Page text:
I am pretty sure I am not alone feeling that I have way too much to do and not enough time. Work, house, kids, dog… The task list, also known as a to-do list, goes on forever. I used to feel overwhelmed with my lists. I would have a list on a notecard, and start another list on my phone. I would cross of three items from my list and add five new items. It truly was like a hamster running in a wheel. I could never catch up. That is until I started using learning from these two virtual mentors.
Step 1: Chalene Johnson
My first trusted virtual mentor is Chalene Johnson. As a fitness enthusiast, I have completed most of Chalene’s workouts (Chalean Extreme, Turbo Fire, PIYO) and follow her on social media. She is not only a fitness coach, but a life coach. She is a person that leads and teaches. Her New York Times bestseller, PUSH: 30 Days to Turbocharged Habits, a Bangin’ Body, and the Life You Deserve was life changing.
In my opinion, one of the most important sentences in Chalene’s book is, “Your goals should mesh with your priorities.” She continues to explain saying,
“Your goals should mesh with your priorities. All of them. Ask yourself if the goal could compromise one or all of your priorities. If so, is there a way to accomplish nearly the same results in a creative way that doesn’t compromise your priorities?”
What does that mean and how will it help you take control of your to do list? Simple. It means that if an item on your to do list is not going to directly help you reach your goals and takes your time away from priorities, then don’t do it. It’s that simple. For example, let’s say you run a retail store selling custom stationery, invitations and housewarming/hostess gifts. Your priority is to increase sales by reaching out to the community and giving back, while still having ample free time to spend with your family. Some items that would mesh with your priorities are;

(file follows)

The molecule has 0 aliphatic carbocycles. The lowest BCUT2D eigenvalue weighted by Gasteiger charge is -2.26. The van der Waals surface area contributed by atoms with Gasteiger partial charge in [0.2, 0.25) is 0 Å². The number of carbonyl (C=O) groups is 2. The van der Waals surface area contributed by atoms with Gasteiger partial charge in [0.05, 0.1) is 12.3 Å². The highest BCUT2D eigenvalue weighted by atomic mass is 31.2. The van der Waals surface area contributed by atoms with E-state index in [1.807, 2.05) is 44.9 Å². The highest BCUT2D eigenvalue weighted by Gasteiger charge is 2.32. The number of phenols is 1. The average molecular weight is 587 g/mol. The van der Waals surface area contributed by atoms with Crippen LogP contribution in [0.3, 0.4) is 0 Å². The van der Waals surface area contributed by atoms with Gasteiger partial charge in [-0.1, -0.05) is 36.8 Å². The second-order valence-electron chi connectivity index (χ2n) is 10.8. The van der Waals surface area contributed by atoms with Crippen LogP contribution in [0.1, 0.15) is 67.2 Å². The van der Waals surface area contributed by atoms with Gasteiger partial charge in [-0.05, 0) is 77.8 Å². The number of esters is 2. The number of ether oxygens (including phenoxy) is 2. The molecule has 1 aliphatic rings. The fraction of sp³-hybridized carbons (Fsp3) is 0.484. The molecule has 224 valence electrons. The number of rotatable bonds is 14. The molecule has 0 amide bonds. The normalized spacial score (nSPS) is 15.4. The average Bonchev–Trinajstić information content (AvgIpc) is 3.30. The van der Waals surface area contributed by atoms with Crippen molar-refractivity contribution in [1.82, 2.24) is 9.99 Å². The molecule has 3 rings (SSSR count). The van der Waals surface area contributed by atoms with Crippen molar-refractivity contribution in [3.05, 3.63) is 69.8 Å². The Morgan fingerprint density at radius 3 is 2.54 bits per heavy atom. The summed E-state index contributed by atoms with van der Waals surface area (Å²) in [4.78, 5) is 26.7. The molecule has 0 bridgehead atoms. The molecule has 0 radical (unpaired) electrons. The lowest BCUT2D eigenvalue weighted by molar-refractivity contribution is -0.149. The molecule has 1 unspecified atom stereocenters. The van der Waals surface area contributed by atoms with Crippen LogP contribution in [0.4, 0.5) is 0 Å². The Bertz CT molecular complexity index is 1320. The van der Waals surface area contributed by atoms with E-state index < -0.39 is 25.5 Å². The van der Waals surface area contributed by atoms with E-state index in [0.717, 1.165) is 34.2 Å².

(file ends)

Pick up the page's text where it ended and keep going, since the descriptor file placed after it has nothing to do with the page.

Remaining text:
- Creating invitations for a community fundraising event.
- Creating custom baskets or auction items for a well-attended charity event.
- Scheduling time for work and time for family.
Some items that would NOT mesh with your priorities are;
- Attending Consumer Electronics show in Las Vegas and missing your child’s recital.
- Managing all aspects of your business, including items that can be delegated like creating social media images, traditional marketing and email marketing.
- Saying yes to any requests, such as pet sitting, managing the soccer team…
Learn more about Chalene by following her on Instagram. She shares valuable information for anyone in business, as well as life lessons.
Step 2: Brian Tracy
The one-and-only Brian Tracy is my second virtual mentor. Remember that list I was talking about? Brian Tracy was instrumental in helping me manage that never-ending list. Eat That Frog was the first book of his that I read. There were so many takeaways that I can’t even begin to write about all of them. It is a book that you need to read and highlight items as you go along.
Brian Tracy suggests that in order to be productive, you need to plan your day in advance. An important part of that plan is to break down larger tasks into manageable parts. For instance, if you have to write an e-book for a client, instead of your list saying “write e-book”, your list should look something like this;
✔️Define the audience
✔️Determine scope of project
✔️Craft a working title
✔️Create an outline
✔️Work on rough draft for outline items 1 and 2
✔️Research quotes to support your points
✔️Write a first draft
✔️Send first draft to editor
✔️Revise as suggested
✔️Decide on graphic designer to create final look
To read more about Brian’s thoughts on productivity, read this blog post.
Brian and Chalene quickly became my virtual mentors. By following their simple advice, I have been able to accomplish more in less time. I no longer feel like my list controls me. I am in complete control and can easily manage my day while being more productive in less time. Who doesn’t want to do that? How do you manage your lists? Any advice to share? Please comment below.
Disclosure of Material Connection: Some of the links in the post above are “affiliate links.” This means if you click on the link and purchase the item, I will receive an affiliate commission. Regardless, I only recommend products or services I use personally and believe will add value to my readers. I am disclosing this in accordance with the Federal Trade Commission’s 16 CFR, Part 255: “Guides Concerning the Use of Endorsements and Testimonials in Advertising.”